On 02/08/2016 02:15 PM, Tom Lane wrote:
Of late, by far the majority of the random-noise failures we see in the
buildfarm have come from failure to shut down the postmaster in a
reasonable timeframe. An example is this current failure on hornet:
waiting for server to shut
pg_ctl: server does not shut down
=========== db log file ==========
2016-02-08 15:14:35.783 UTC [56b8b00d.9e00e2:2] LOG: received fast shutdown
2016-02-08 15:14:35.783 UTC [56b8b00d.9e00e2:3] LOG: aborting any active
2016-02-08 15:14:35.783 UTC [56b8b00d.7e0028:2] LOG: autovacuum launcher
2016-02-08 15:14:35.865 UTC [56b8b00d.2e5000a:1] LOG: shutting down
The buildfarm script runs pg_ctl stop with -t 120, and counting the dots
shows that pg_ctl was honoring that, so apparently the postmaster took
more than 2 minutes to shut down.
Looking at other recent successful runs, stopdb-C-1 usually takes 30 to
40 or so seconds on this machine. So it's possible that it was just so
overloaded that it took three times that much time on this run, but I'm
starting to think there may be more to it than that. We've seen variants
on this theme on half a dozen machines just in the past week --- and it
seems to mostly happen in 9.5 and HEAD, which is fishy.
The fact that we got "shutting down" but not "database system is shut
down" indicates that the server was in ShutdownXLOG(). Normally the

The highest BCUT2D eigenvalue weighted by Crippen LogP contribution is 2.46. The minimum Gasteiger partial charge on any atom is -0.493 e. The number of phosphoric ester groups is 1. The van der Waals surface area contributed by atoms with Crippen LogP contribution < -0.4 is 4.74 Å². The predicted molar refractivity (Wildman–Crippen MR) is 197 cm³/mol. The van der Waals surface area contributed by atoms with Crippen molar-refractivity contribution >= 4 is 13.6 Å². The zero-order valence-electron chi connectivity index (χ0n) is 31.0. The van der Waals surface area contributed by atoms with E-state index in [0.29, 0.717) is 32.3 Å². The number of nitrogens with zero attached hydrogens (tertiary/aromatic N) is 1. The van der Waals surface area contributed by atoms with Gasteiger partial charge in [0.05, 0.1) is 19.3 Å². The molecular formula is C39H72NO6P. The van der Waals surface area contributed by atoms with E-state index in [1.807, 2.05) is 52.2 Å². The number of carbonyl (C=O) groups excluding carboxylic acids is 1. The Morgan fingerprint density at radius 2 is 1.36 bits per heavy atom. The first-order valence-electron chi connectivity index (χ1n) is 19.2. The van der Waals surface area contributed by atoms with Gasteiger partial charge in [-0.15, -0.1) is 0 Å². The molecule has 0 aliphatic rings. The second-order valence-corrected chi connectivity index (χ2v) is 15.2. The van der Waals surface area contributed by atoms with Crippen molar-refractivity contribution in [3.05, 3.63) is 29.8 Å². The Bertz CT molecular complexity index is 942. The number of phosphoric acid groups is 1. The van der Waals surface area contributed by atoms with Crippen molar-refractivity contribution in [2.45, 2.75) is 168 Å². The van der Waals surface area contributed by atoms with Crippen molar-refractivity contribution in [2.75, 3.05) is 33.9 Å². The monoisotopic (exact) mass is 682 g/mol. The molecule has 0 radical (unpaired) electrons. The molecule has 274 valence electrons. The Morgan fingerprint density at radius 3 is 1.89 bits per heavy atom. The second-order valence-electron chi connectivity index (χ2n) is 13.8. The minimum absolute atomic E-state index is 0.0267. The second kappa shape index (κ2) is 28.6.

only component of that that takes much time is buffer flushing, but
could something else be happening? Or perhaps the checkpoint code
has somehow not gotten the word to do its flushing at full speed?
What I'd like to do to investigate this is put in a temporary HEAD-only
patch that makes ShutdownXLOG() and its subroutines much chattier about
how far they've gotten and what time it is, and also makes pg_ctl print
out the current time if it gives up waiting. A few failed runs with
that in place will at least allow us to confirm or deny whether it's
just that the shutdown checkpoint is sometimes really slow, or whether
there's a bug lurking.
Any objections? Anybody have another idea for data to collect?
I think that's an excellent idea. This has been a minor running sore for
ages on slow machines.
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